The second reason I believe the Bible is the word of God is because Jesus affirmed it to be the word of God.  Why should I trust what Jesus says?  For that I would refer you to the arguments in part 2 and parts 3a, 3b, and 3c.  I won’t rehash that here.  Suffice it to say that we have warrant to believe that Jesus Christ is God in the flesh, not only because of his radical claims but also because of his miracles, his fulfillment of the Old Testament expectation, and his resurrection from the dead.  The only alternatives are to call him a diabolical liar or a man who was completely out of his mind, and very few today are willing to make those claims, seeing how clearly a man like Jesus commands our respect.  This Jesus, whom I have every reason to take at his own word, repeatedly gave testimony to his understanding that Scripture is the very word of God.  In order to keep this post from getting two long, two passages will have to suffice for now to make this point.  In Matthew 5:17-18, Jesus says, “Do not think that I have come to abolish the Law or the Prophets [a shorthand reference to the Old Testament Scripture]; I have not come to abolish them but to fulfill them.  For truly, I say to you, until heaven and earth pass away, not an iota, not a dot, will pass from the Law until all is accomplished.”  Jesus affirms the enduring and meticulous truthfulness of Scripture by saying that not even the least stroke of a pen will fail to be accomplished.  In other words, Scripture is completely true, and every part of Scripture is completely true.  Obviously, Jesus never said this about the New Testament, for the New Testament had not been written during his ministry.  Nevertheless, there is an expectation that the prophetic ministry that was reinaugurated with the coming of John the Baptist and Jesus would continue until God had finished speaking, giving written testimony to his Son.  And that is one reason why Jesus commissioned the Apostles, who became his authoritative witnesses.  Jesus promised that the Holy Spirit would guide them into all truth, speaking not his own words but the words of the exalted Christ to them (John 16:12-15).  And when I encounter the New Testament documents, I do not encounter the work of deceivers; I hear the testimony of those who have been with Jesus, and I have no reason to doubt the truthfulness of their testimony.  Jesus commands not only my respect but my worship, and if he says that Scripture is the word of God written, then I am obligated to believe it.

The third primary reason why I believe the Bible is the word of God is because I hear the voice of God in it.  Jesus said that his sheep know his voice (John 10:27).  This miracle of spiritual perception is the result of the internal testimony of the Holy Spirit to the word of God.  John Calvin made this argument as a way of honoring the supreme authority of Scripture.  Against Rome, he argued that the church cannot stand above Scripture and certify its authority, for the word of God has greater authority than that of man, not vice versa.  Against the enthusiasts on the opposite side of the spectrum, who basically left Scripture behind and relied on their own subjective “revelations,” Calvin affirmed again that the word of God has greater authority than that of man.  For this reason, we must rely on the Holy Spirit’s internal testimony to open our sin-darkened eyes to the true beauty of Scripture so that we may see that its self-attestation is true and trustworthy.  This is the only way to honor the claim that Scripture is, indeed, the word of God.  Any other claim would subordinate it to another authority.  Because of the ministry of the Holy Spirit, I hear God speaking in this amazing book.  And just as I know that honey is sweet because I have tasted it, so do I know that God has spoken because I have heard him.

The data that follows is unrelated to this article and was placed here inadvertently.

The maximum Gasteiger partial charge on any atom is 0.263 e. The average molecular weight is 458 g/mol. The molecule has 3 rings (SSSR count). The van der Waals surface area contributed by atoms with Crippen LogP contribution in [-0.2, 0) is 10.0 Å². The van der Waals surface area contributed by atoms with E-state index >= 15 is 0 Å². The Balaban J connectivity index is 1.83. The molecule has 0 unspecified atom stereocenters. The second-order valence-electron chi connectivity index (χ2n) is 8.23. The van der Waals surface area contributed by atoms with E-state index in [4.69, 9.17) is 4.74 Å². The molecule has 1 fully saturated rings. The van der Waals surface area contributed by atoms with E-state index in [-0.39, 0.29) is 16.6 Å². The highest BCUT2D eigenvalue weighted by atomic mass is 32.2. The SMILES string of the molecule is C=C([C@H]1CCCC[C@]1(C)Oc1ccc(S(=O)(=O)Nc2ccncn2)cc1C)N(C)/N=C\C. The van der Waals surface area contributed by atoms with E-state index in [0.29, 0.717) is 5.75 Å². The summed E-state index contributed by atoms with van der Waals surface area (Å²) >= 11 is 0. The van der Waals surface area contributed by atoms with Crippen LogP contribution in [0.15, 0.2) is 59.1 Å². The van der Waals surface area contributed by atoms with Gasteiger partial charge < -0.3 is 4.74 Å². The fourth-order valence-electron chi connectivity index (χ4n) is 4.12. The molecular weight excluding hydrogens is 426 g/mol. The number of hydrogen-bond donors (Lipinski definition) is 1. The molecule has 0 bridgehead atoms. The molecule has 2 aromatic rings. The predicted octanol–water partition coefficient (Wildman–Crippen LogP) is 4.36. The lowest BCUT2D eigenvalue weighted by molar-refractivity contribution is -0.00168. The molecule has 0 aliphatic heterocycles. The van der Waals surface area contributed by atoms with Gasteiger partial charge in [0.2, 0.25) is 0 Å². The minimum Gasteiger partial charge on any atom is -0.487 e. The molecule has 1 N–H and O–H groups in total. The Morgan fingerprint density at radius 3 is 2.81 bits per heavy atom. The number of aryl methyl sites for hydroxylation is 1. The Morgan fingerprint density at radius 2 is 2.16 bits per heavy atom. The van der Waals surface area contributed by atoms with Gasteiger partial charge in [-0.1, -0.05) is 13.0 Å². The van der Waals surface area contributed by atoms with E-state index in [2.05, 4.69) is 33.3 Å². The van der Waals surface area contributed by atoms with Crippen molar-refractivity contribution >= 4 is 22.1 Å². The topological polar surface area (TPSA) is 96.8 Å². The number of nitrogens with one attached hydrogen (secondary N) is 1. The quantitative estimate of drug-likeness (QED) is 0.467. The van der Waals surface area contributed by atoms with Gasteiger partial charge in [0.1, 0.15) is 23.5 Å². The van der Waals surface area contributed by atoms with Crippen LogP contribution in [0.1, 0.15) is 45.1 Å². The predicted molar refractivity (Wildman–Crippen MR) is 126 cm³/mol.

These are the primary reasons that I accept Scripture as the word of God.  There are other, secondary reasons as well, having to do with evidences that confirm (but do not ground) Scripture’s authority.  I will treat some of those in the next post.

Why I Am a Christian, Part 3c

September 5, 2008

[See parts 3a and 3b if you haven’t already; parts 1 and 2 might also be helpful].

All of the alternative explanations to the claim that Jesus was raised bodily from the dead have been found wanting.  As N. T. Wright argues in The Resurrection of the Son of God, the empty tomb and the resurrection appearances are individually necessary conditions for demonstrating the historical validity of the resurrection, but neither condition is sufficient on its own.  Together, however, they are jointly sufficient conditions for demonstrating that claim.  Take the empty tomb without the appearances, and grave robbery would be the most likely conclusion.  Take the appearances without the empty tomb, and hallucination seems plausible.  But taken together, the empty tomb combined with the appearances of Jesus to his disciples alive after his crucifixion makes a sufficient case for the historical event of the bodily resurrection of Christ.